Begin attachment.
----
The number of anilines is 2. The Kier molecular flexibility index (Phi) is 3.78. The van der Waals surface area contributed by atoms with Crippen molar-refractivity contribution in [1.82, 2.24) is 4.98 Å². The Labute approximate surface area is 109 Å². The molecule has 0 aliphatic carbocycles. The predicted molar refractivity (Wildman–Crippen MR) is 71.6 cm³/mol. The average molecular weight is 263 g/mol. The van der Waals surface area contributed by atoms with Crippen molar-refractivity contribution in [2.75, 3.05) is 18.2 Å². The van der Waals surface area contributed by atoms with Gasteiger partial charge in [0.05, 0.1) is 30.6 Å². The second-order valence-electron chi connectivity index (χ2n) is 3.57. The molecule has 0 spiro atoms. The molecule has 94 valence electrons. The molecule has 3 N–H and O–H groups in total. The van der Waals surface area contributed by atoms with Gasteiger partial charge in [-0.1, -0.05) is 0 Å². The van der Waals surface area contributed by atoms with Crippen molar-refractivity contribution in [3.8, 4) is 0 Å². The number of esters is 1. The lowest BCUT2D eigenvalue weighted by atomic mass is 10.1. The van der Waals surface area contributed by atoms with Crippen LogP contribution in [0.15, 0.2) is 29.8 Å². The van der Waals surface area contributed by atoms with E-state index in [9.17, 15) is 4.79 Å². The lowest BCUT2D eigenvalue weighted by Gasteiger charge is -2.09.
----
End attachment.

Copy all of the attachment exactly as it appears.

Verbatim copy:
The number of anilines is 2. The Kier molecular flexibility index (Phi) is 3.78. The van der Waals surface area contributed by atoms with Crippen molar-refractivity contribution in [1.82, 2.24) is 4.98 Å². The Labute approximate surface area is 109 Å². The molecule has 0 aliphatic carbocycles. The predicted molar refractivity (Wildman–Crippen MR) is 71.6 cm³/mol. The average molecular weight is 263 g/mol. The van der Waals surface area contributed by atoms with Crippen molar-refractivity contribution in [2.75, 3.05) is 18.2 Å². The van der Waals surface area contributed by atoms with Gasteiger partial charge in [0.05, 0.1) is 30.6 Å². The second-order valence-electron chi connectivity index (χ2n) is 3.57. The molecule has 0 spiro atoms. The molecule has 94 valence electrons. The molecule has 3 N–H and O–H groups in total. The van der Waals surface area contributed by atoms with Gasteiger partial charge in [-0.1, -0.05) is 0 Å². The van der Waals surface area contributed by atoms with Crippen molar-refractivity contribution in [3.8, 4) is 0 Å². The number of esters is 1. The lowest BCUT2D eigenvalue weighted by atomic mass is 10.1. The van der Waals surface area contributed by atoms with Crippen LogP contribution in [0.15, 0.2) is 29.8 Å². The van der Waals surface area contributed by atoms with E-state index in [9.17, 15) is 4.79 Å². The lowest BCUT2D eigenvalue weighted by Gasteiger charge is -2.09.